Things to do in Louvre Museum
In August 1911, Leonardo’s masterpiece The Mona Lisa was stolen from the Louvre and was missing for two years. The criminal was Vincenzo Peruggia, a handyman with a police record for robbing a prostitute. After hiding in a closet until the museum closed, he then removed the painting from its frame, rolled it up and walked out with it inside his coat.
There were no security alarms at that time and it was 24 hours before anyone even noticed the painting was missing. Police searched Peruggia’s flat but didn’t find anything, despite it being hidden in the bottom of a trunk. Instead, they arrested the poet Guillame Apollinaire, who was soon released for lack of evidence. Picasso was also questioned.
After a while, the media became interested in the tragic sinking of the Titanic and Peruggia decided it was time to sell the painting. Unfortunately, he tried to sell it to Giovanni Poggi, director of Florence’s Uffizi Gallery, and was immediately arrested. The painting went on a brief tour of Italy before returning to the Louvre. Peruggia served seven months in prison.
9.00am-6.00pm: Monday, Thursday, Saturday, Sunday
9.00-9.45pm: Wednesday, Friday
Sundays in October - March: free access to permanent collections on the first Sunday of each month
Rooms begin closing 30 minutes before museum closing time
CLOSED: Tuesdays, January 1, May 1, December 25
About the Louvre
The history of the Louvre begins around 1200 with its construction as a defensive bastion for Paris. It later served time as a royal residence before housing various government ministries during the nineteenth century. Only at the start of the twentieth century did its role as an art treasury begin.
The Louvre's collections include western art from the medieval period to 1848 and are organized into different departments: paintings, Egyptian antiquities, Greek/Roman/Etruscan antiquities, Near Eastern antiquities, sculpture, decorative arts, Islamic arts, prints & drawings, and the Pavillon de l’Horloge (once the royal palace).
The departments are color coded to help you navigate what is a vast and potentially confusing space. It’s recommended that you obtain a map and spend a little time thinking about what you’d like to see rather than trying to see everything in a single session. The maps are available in Arabic, Chinese, Dutch, English, French, German, Italian, Japanese, Korean, Hindi, Portuguese, Russian, and Spanish.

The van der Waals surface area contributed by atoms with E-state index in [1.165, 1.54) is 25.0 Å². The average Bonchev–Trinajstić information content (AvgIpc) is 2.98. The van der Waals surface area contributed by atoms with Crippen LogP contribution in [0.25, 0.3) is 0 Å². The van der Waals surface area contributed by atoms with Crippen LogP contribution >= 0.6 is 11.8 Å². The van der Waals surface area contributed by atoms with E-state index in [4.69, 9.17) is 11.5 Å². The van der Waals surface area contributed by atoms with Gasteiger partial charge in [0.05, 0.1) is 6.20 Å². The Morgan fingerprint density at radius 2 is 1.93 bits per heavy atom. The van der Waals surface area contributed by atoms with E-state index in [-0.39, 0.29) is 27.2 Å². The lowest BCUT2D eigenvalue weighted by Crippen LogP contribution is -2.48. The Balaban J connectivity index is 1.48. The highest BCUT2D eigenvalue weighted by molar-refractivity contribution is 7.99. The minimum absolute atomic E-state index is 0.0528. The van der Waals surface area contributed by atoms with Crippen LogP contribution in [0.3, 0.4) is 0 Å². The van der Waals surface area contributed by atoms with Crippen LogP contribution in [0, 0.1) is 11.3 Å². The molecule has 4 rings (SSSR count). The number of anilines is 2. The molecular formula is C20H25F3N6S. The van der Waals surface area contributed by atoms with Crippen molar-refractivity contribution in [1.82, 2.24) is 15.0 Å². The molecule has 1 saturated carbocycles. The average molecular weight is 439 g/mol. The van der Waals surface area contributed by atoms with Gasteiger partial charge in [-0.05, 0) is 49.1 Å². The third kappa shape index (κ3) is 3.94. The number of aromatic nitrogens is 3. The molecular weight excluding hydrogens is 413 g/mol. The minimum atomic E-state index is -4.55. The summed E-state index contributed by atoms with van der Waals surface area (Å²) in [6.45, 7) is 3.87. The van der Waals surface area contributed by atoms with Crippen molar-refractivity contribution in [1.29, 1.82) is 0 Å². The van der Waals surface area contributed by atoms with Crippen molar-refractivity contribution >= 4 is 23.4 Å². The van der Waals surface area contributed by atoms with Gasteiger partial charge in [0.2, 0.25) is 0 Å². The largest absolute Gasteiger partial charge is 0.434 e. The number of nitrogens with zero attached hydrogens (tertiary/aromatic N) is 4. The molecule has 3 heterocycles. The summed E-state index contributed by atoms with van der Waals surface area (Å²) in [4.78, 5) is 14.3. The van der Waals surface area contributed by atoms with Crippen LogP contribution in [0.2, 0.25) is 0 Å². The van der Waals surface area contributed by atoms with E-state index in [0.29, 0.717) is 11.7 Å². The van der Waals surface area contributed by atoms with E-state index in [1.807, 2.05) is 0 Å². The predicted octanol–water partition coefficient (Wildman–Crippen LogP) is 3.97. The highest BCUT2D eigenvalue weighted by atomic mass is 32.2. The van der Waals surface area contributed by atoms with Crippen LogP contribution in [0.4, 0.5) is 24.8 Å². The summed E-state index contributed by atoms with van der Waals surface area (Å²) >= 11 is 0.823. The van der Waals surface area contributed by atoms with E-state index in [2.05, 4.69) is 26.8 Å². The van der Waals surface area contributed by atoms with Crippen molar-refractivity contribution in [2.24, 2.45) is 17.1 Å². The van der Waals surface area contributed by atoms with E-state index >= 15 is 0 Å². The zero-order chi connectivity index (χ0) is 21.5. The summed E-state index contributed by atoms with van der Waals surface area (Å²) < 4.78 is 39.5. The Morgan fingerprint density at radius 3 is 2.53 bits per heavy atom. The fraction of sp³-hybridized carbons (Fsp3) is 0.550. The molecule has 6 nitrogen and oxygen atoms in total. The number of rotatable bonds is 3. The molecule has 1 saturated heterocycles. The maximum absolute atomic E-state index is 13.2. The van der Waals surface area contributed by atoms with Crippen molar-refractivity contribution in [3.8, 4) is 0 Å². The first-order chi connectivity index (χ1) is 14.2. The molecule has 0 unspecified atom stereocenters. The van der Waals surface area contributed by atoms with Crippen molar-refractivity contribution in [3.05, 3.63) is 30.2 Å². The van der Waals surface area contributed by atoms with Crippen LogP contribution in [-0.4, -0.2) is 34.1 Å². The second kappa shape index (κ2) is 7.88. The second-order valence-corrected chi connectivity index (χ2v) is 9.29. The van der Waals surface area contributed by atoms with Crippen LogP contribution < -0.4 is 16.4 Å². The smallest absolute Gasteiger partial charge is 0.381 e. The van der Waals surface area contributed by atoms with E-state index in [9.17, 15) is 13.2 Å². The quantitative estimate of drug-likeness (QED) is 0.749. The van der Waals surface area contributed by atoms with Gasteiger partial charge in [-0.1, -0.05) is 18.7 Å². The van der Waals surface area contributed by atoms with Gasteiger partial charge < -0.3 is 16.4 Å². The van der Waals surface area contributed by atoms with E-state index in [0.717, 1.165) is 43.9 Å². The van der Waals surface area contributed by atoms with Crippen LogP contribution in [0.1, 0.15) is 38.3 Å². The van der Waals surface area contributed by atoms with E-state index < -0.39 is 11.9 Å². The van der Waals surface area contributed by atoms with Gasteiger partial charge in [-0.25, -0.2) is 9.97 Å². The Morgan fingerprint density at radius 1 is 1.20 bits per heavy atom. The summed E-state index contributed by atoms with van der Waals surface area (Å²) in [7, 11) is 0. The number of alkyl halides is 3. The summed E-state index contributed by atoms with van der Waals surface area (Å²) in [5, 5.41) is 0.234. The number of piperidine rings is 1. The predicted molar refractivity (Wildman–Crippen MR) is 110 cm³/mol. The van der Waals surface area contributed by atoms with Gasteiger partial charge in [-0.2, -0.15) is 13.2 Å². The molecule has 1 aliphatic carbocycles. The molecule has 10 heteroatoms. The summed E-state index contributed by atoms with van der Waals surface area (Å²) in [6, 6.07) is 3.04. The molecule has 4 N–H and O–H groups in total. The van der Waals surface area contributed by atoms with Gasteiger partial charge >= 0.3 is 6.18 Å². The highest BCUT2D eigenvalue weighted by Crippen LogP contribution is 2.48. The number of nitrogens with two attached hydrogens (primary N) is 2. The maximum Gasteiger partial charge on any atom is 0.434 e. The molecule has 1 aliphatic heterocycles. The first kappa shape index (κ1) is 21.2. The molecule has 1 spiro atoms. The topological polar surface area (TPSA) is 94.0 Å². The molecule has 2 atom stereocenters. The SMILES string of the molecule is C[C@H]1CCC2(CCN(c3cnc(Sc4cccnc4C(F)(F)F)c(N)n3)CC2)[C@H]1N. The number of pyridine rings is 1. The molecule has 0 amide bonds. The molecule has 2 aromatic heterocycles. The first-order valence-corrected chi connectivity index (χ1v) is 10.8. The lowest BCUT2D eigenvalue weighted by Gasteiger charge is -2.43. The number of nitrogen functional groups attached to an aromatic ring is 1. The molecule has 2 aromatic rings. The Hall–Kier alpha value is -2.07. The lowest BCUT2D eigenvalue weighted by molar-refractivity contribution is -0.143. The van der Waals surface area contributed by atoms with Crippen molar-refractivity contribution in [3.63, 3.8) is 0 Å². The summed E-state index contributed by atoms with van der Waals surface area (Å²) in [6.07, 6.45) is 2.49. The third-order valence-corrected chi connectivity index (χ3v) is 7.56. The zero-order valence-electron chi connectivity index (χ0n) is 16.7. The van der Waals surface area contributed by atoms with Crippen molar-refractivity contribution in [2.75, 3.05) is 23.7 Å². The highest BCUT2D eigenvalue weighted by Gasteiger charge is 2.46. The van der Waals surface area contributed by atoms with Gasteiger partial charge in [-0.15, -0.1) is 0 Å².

The Louvre also has an excellent website with maps, information and tips on how to understand the art you’ll see there. The Mona Lisa may be its most famous (and popular) exhibit but there are a thousand other discoveries to be made if you explore everything the museum has to offer.
Musée du Louvre, 75058 Paris - France
Lines 1 and 7 to Palais-Royal Musée du Louvre
Lines 21, 24, 27, 39, 48, 68, 69, 72, 81, 95 + Paris Open Tour bus to the Pyramid
Entrance to underground garage: avenue du Général Lemonnier: 7.00am-11.00pm
By batobus (boat)
Louvre stop: quai François Mitterrand
(From Paris Orly) RER C to Champs de Mars-Tour Eiffel. Get off at Saint-Michel-Notre-Dame. Walk to the place Saint-Michel and take bus no 27, direction Saint-Lazare. Get off at the Louvre in front of the Pyramid
(From Charles de Gaulle): RER B train, direction Massy-Palaiseau. Change at Châtelet-les-Halles to line 14, direction Saint-Lazare. Get off at Pyramides station and walk to the Louvre from there (three minutes)
Vélib' stations (bicycle sharing system):
No 1015: 2 place A. Malraux
No 1023: 165 rue Saint-Honoré
No 1014: 5 rue de l’Echelle
No 1013: 186 rue Saint-Honoré
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Reviews Louvre Museum
“The visit of The Louvre was very good. The skip-the -line ticket was very convient.But I have to mention that I my crecitcard has been abused since the payment that I did online to your company!”